Just before Christmas, Lee Leander (Stanwyck) is caught shoplifting. It is her third offense. She is prosecuted by John Sargent (MacMurray). He gets the trial postponed because it is hard to get a conviction at Christmastime. But he feels sorry for her and arranges for her bail, and ends up taking her home to his mother for Christmas. Surrounded by a loving family (in stark contrast to Lee's own family background) they fall in love. This creates a new problem: how do they handle the upcoming trial?
Nobody did Christmas like the great old Hollywood studios.
The studios knew how to use sentimentality, great stories, fine sets, and wonderful casts to create an old-home Christmas spirit tinged with pathos.
This movie also features fine character actors Bealah Bondi and Sterling Holloway.
Beulah Bondi was a favorite of directors and audiences and is one of the reasons so many films from the 1930s and 1940s remain so enjoyable, as she was an integral part of many of the ensemble casts (a hallmark of the studio system) of major and/or great films, including The Trail of the Lonesome Pine (1936), Mr. Smith Goes to Washington (1939), Our Town (1940) and Penny Serenade (1941). Highly respected as a first-tier character actress, Bondi won two Best Supporting Actress Oscar nominations, for The Gorgeous Hussy (1936) and Of Human Hearts (1938), and an Emmy Award in 1976 for her turn in the television program "The Waltons" (1972).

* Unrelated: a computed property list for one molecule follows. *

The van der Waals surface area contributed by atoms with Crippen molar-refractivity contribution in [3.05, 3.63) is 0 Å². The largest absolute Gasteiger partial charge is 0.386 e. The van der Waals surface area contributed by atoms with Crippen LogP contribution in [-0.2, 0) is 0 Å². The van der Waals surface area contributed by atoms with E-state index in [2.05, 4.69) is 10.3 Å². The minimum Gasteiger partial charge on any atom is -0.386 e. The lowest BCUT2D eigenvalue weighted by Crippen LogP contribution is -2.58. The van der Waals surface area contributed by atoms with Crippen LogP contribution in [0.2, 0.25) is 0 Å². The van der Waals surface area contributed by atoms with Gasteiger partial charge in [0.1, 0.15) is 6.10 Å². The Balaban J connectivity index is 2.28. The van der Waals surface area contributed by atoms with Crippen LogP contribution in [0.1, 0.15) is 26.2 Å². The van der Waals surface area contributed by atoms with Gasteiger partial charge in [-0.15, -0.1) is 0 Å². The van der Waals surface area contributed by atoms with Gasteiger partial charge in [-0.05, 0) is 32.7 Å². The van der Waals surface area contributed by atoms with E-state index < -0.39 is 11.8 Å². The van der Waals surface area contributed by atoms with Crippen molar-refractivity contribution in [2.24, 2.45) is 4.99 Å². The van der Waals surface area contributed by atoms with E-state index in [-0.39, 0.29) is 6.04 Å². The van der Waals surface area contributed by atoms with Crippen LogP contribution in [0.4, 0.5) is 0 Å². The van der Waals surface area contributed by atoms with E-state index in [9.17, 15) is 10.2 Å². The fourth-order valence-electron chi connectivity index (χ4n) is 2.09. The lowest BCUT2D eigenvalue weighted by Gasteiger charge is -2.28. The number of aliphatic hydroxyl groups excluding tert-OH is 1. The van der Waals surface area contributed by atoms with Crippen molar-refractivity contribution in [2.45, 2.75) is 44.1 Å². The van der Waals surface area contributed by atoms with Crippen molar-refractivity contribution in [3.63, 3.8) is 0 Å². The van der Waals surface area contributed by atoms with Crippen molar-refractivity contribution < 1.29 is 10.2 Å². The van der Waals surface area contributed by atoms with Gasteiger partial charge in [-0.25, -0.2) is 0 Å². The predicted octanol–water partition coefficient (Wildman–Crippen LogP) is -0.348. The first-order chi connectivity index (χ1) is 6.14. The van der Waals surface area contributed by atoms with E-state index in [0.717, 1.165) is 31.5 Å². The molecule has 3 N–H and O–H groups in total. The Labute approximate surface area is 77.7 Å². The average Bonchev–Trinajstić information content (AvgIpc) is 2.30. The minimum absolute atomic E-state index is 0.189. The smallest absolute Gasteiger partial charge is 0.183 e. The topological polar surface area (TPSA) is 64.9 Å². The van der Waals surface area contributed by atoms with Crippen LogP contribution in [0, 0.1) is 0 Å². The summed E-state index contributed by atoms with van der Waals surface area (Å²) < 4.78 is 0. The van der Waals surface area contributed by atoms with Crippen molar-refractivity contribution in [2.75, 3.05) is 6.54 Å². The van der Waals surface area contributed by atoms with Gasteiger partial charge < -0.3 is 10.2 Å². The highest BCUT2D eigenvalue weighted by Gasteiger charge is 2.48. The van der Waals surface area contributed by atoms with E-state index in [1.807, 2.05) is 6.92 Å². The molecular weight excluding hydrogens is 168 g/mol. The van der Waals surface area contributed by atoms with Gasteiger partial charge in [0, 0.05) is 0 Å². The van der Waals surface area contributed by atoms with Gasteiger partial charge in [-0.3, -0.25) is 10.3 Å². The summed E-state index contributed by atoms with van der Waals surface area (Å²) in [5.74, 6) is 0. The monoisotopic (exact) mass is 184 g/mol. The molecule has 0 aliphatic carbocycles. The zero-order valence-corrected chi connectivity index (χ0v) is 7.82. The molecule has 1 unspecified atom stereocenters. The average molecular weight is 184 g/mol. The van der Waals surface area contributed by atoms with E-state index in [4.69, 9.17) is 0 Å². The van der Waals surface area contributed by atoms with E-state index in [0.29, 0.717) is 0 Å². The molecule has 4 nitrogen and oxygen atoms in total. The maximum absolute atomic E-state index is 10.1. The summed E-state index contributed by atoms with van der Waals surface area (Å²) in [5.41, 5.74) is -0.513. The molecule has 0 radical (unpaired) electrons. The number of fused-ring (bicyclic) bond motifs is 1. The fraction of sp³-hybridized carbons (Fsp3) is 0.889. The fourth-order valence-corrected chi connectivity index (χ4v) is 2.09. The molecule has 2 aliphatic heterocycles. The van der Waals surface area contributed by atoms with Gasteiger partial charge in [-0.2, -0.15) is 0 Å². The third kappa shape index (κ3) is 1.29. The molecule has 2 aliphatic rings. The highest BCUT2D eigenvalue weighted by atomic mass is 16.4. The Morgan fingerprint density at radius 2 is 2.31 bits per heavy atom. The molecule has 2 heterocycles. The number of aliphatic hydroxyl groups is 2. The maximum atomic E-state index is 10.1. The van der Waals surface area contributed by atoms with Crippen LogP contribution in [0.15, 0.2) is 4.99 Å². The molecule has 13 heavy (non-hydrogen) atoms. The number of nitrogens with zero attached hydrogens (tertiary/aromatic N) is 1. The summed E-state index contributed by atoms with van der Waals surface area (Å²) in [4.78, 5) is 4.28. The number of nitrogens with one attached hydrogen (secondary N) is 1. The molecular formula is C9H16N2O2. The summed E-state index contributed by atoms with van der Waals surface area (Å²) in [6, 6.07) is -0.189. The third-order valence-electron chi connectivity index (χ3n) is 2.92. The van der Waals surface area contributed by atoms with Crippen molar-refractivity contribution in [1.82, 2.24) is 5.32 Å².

Sterling Holloway was known for his amusing appearance and distinctive voice. His long career led from dozens of highly enjoyable onscreen performances to world-wide familiarity as the voice of numerous Walt Disney animated films.His bushy reddish-blond hair and trademark near-falsetto voice made him a natural for sound pictures, and he acted in scores of talkies, although he had made his picture debut in silents. His physical image and voice relegated him almost exclusively to comic roles, but in 1945, director Lewis Milestone cast him more or less against type in the classic war film A Walk in the Sun (1945), where Holloway's portrayal of a reluctant soldier was quite notable. He played frequently on television, becoming familiar to baby-boomers in a recurring role as Uncle Oscar on "Adventures of Superman" (1952), and later in television series of his own. His later work as the voice of numerous characters in Disney cartoons brought him new audiences and many fans, especially for his voicing of beloved Winnie the Pooh. He died in 1992.
Thank goodness for Turner Class Movies!